Original Motion Picture Score Soundtrack from Disney's SAVING MR. BANKS Out Today
Walt Disney Records releases the original motion picture soundtrack for Disney's "Saving Mr. Banks" and the "Saving Mr. Banks" 2-Disc Deluxe Edition today, December 10, 2013. Thomas Newman composed and conducted the original score. "Saving Mr. Banks" will release in U.S. theaters on December 13, 2013, limited, and open wide on December 20, 2013.
One of the most respected film composers, Newman has scored over 50 films. He has been nominated for ten Academy Awards with nine in the Best Original Score category for "The Shawshank Redemption," "Little Women," "Unsung Heroes," "American Beauty," "Road to Perdition," "Finding Nemo," "Lemony Snicket's A Series of Unfortunate Events," "The Good German," "Wall-E," and "Skyfall." Newman won a Golden Globe Award for Best Original Song for The Living Proof from "The Help."
Newman said, "The rare opportunity of writing music for a movie about the making of Mary Poppins was impossible to ignore. The fact that it could provide emotional content in relief of the struggles that the Sherman brothers and Walt Disney endured was reason enough to take on the challenge. Like the story itself, the music is at times joyous and hopeful and other times, full of despair and nagging regret. All by way of England and America in 1961, with stops along the way to rural Australia in 1906. What more could anyone ask for...?"
The soundtrack also features the songs "Chim Chim Cher-ee," "Supercalifragilisticexpialidocious," and "Let's Go Fly a Kite" performed by Jason Schwartzman (as Richard Sherman) and B.J. Novak (as Robert Sherman) as they 'demo' the songs for P. L. Travers. Richard Sherman served as Music Consultant for the film.
First released in 1964, the Mary Poppins original motion picture soundtrack featured 14 original songs by legendary Disney songwriters and composers Richard and Robert Sherman. The soundtrack was the #1 album for 14 consecutive weeks in 1965, maintaining the #1 position that year longer than the Beatles (Beatles' 65, Beatles VI, and the Help! soundtrack), Elvis Presley (Roustabout soundtrack), The Rolling Stones (Out of Our Heads) and The Sound of Music soundtrack. The Mary Poppins film garnered 13 Academy Award nominations and won five Oscars , two of which the Sherman brothers received for "Chim Chim Cher-ee" and the film's original musical score.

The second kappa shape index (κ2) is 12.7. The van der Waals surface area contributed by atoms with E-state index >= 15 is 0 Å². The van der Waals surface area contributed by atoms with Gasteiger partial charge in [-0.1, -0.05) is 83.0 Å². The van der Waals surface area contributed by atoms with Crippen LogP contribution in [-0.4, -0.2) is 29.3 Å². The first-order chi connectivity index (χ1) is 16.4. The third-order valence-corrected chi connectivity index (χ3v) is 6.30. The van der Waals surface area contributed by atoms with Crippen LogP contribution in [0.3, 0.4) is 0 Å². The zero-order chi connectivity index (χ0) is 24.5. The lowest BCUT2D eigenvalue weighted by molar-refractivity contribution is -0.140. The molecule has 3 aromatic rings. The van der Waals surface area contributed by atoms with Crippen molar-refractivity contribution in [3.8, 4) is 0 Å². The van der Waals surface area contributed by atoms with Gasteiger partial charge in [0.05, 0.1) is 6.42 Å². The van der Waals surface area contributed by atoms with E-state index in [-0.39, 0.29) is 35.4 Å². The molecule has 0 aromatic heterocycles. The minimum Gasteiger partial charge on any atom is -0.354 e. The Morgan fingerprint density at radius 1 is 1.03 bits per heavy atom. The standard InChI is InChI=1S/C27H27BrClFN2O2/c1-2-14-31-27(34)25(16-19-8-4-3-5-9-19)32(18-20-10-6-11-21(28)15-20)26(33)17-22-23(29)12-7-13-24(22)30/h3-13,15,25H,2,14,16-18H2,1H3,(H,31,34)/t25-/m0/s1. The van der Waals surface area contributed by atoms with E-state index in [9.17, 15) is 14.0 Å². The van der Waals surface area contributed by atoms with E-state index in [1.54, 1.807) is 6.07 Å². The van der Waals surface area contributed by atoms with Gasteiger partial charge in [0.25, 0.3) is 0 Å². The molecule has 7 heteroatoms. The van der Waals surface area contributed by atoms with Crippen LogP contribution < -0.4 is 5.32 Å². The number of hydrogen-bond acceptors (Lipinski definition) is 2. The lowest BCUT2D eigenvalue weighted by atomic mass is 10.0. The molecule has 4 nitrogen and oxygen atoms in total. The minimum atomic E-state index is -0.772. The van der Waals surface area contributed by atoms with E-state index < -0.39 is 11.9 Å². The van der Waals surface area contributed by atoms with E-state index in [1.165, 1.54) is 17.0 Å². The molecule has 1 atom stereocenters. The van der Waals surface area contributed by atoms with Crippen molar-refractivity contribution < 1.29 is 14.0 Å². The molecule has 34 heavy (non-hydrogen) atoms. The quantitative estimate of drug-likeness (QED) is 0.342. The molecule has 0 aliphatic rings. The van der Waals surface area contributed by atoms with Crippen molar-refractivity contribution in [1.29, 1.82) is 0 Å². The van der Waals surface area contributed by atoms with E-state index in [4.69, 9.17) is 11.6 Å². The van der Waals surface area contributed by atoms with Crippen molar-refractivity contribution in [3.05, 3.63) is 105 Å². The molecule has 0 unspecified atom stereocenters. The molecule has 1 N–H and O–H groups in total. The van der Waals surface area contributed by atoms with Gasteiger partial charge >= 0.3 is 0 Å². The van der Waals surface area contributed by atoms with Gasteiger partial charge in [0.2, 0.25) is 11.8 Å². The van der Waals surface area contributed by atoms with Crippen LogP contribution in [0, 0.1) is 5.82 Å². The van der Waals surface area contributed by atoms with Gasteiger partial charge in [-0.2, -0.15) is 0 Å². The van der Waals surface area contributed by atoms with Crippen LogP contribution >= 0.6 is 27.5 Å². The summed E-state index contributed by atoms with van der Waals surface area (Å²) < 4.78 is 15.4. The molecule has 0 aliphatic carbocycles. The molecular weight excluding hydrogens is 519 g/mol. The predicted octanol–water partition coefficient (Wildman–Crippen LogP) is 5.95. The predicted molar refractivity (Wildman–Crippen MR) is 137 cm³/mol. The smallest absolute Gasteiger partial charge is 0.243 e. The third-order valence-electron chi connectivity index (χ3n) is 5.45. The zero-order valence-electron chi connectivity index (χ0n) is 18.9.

Showcasing the musical talents of Oscar-winning legend Julie Andrews (Mary Poppins), beloved actor-comedian Dick Van Dyke (Bert), British comedian David Tomlinson (Mr. Banks) and the Sherman brothers, the second disc revisits five unforgettable favorites including "Supercalifragilisticexpialidocious," "Chim Chim Cher-ee," "A Spoonful of Sugar" and "Feed The Birds." Also included are four previously unreleased pre-demo recordings performed by the Sherman brothers: "The Pearly Song [Supercalifragilisticexpialidocious]," "Chim Chim Cher-ee," "Tuppence a Bag [Feed the Birds (Tuppence a Bag)]" and "Let's Go Fly a Kite."
Richard Sherman added, "Walt loved that song, 'Feed the Birds.' He knew that was the keynote of what we had in 'Mary Poppins,' the message that it doesn't take much to give love. And that's what Bob and I were saying without saying it in those words. It doesn't cost much to buy a bag of bread crumbs. We had touched Walt with this very spiritual note. Every once in a while, he would call us up and say play that. He didn't even have to say, "Feed the Birds.' He would say play it and we would go to his office and play it for him."
About "Saving Mr. Banks"
Two-time Academy Awardwinner Emma Thompson and fellow double Oscar-winner Tom Hanks topline Disney's "Saving Mr. Banks," inspired by the extraordinary, untold backstory of how Disney's classic "Mary Poppins" made it to the screen.
When Walt Disney's daughters begged him to make a movie of their favorite book, P.L. Travers' "Mary Poppins," he made them a promiseone that he didn't realize would take 20 years to keep. In his quest to obtain the rights, Walt comes up against a curmudgeonly, uncompromising writer who has absolutely no intention of letting her beloved magical nanny get mauled by the Hollywood machine. But, as the books stop selling and money grows short, Travers reluctantly agrees to go to Los Angeles to hear Disney's plans for the adaptation.
For those two short weeks in 1961, Walt Disney pulls out all the stops. Armed with imaginative storyboards and chirpy songs from the talented Sherman brothers, Walt launches an all-out onslaught on P.L. Travers, but the prickly author doesn't budge. He soon begins to watch helplessly as Travers becomes increasingly immovable and the rights begin to move further away from his grasp.